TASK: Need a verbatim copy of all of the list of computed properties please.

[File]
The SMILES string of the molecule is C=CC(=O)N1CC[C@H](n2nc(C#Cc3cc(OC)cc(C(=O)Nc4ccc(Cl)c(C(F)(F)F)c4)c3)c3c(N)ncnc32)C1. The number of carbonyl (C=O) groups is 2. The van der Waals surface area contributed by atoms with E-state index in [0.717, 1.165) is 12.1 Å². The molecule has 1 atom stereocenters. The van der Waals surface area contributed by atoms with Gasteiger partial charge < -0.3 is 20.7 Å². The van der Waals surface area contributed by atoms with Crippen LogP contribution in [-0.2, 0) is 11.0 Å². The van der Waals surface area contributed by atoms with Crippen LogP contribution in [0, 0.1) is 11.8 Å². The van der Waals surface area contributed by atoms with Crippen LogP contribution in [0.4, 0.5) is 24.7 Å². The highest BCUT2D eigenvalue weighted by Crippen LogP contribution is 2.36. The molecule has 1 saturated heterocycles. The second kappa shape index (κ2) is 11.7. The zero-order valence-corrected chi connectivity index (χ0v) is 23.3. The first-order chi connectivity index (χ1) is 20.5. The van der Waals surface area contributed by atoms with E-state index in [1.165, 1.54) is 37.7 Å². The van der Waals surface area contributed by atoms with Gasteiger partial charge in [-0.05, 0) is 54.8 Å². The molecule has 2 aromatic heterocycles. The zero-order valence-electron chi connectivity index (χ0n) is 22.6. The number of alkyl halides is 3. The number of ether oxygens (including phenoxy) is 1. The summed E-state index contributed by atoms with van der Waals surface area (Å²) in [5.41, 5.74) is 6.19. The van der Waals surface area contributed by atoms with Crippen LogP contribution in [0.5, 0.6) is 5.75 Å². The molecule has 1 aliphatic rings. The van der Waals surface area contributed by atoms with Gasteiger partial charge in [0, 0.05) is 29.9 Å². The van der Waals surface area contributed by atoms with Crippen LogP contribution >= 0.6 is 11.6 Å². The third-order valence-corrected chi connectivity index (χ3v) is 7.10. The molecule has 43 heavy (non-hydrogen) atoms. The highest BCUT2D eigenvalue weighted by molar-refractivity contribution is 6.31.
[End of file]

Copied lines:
The SMILES string of the molecule is C=CC(=O)N1CC[C@H](n2nc(C#Cc3cc(OC)cc(C(=O)Nc4ccc(Cl)c(C(F)(F)F)c4)c3)c3c(N)ncnc32)C1. The number of carbonyl (C=O) groups is 2. The van der Waals surface area contributed by atoms with E-state index in [0.717, 1.165) is 12.1 Å². The molecule has 1 atom stereocenters. The van der Waals surface area contributed by atoms with Gasteiger partial charge < -0.3 is 20.7 Å². The van der Waals surface area contributed by atoms with Crippen LogP contribution in [-0.2, 0) is 11.0 Å². The van der Waals surface area contributed by atoms with Crippen LogP contribution in [0, 0.1) is 11.8 Å². The van der Waals surface area contributed by atoms with Crippen LogP contribution in [0.4, 0.5) is 24.7 Å². The highest BCUT2D eigenvalue weighted by Crippen LogP contribution is 2.36. The molecule has 1 saturated heterocycles. The second kappa shape index (κ2) is 11.7. The zero-order valence-corrected chi connectivity index (χ0v) is 23.3. The first-order chi connectivity index (χ1) is 20.5. The van der Waals surface area contributed by atoms with E-state index in [1.165, 1.54) is 37.7 Å². The van der Waals surface area contributed by atoms with Gasteiger partial charge in [-0.05, 0) is 54.8 Å². The molecule has 2 aromatic heterocycles. The zero-order valence-electron chi connectivity index (χ0n) is 22.6. The number of alkyl halides is 3. The number of ether oxygens (including phenoxy) is 1. The summed E-state index contributed by atoms with van der Waals surface area (Å²) in [5.41, 5.74) is 6.19. The van der Waals surface area contributed by atoms with Crippen LogP contribution in [0.5, 0.6) is 5.75 Å². The molecule has 1 aliphatic rings. The van der Waals surface area contributed by atoms with Gasteiger partial charge in [0, 0.05) is 29.9 Å². The van der Waals surface area contributed by atoms with Crippen LogP contribution >= 0.6 is 11.6 Å². The third-order valence-corrected chi connectivity index (χ3v) is 7.10. The molecule has 43 heavy (non-hydrogen) atoms. The highest BCUT2D eigenvalue weighted by molar-refractivity contribution is 6.31.